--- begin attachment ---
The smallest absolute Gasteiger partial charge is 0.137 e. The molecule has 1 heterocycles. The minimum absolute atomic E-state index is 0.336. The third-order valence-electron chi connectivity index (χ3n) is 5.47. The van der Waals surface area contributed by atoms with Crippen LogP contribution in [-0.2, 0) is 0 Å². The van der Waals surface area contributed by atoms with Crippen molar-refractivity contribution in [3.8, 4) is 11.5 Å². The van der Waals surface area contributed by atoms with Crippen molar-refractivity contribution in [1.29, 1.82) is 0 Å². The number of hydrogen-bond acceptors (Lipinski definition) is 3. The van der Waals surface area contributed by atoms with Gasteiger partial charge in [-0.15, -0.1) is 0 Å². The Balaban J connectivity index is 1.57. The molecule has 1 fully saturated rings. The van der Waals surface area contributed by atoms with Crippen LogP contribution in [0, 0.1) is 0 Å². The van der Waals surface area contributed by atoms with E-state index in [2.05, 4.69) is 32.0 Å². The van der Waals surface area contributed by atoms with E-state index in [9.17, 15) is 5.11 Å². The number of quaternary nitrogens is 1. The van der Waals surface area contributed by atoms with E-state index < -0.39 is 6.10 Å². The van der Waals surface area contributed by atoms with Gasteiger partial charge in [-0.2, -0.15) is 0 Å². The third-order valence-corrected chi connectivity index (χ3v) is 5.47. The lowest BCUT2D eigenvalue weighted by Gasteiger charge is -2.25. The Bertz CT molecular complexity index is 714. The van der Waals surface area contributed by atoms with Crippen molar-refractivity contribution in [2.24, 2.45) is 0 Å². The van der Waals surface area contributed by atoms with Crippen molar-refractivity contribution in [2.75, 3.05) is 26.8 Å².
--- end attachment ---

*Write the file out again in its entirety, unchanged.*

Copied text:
The smallest absolute Gasteiger partial charge is 0.137 e. The molecule has 1 heterocycles. The minimum absolute atomic E-state index is 0.336. The third-order valence-electron chi connectivity index (χ3n) is 5.47. The van der Waals surface area contributed by atoms with Crippen LogP contribution in [-0.2, 0) is 0 Å². The van der Waals surface area contributed by atoms with Crippen molar-refractivity contribution in [3.8, 4) is 11.5 Å². The van der Waals surface area contributed by atoms with Crippen molar-refractivity contribution in [1.29, 1.82) is 0 Å². The number of hydrogen-bond acceptors (Lipinski definition) is 3. The van der Waals surface area contributed by atoms with Gasteiger partial charge in [-0.15, -0.1) is 0 Å². The Balaban J connectivity index is 1.57. The molecule has 1 fully saturated rings. The van der Waals surface area contributed by atoms with Crippen LogP contribution in [0, 0.1) is 0 Å². The van der Waals surface area contributed by atoms with E-state index in [2.05, 4.69) is 32.0 Å². The van der Waals surface area contributed by atoms with E-state index in [9.17, 15) is 5.11 Å². The number of quaternary nitrogens is 1. The van der Waals surface area contributed by atoms with E-state index < -0.39 is 6.10 Å². The van der Waals surface area contributed by atoms with Gasteiger partial charge in [-0.2, -0.15) is 0 Å². The third-order valence-corrected chi connectivity index (χ3v) is 5.47. The lowest BCUT2D eigenvalue weighted by Gasteiger charge is -2.25. The Bertz CT molecular complexity index is 714. The van der Waals surface area contributed by atoms with Crippen molar-refractivity contribution in [2.24, 2.45) is 0 Å². The van der Waals surface area contributed by atoms with Crippen molar-refractivity contribution in [2.75, 3.05) is 26.8 Å².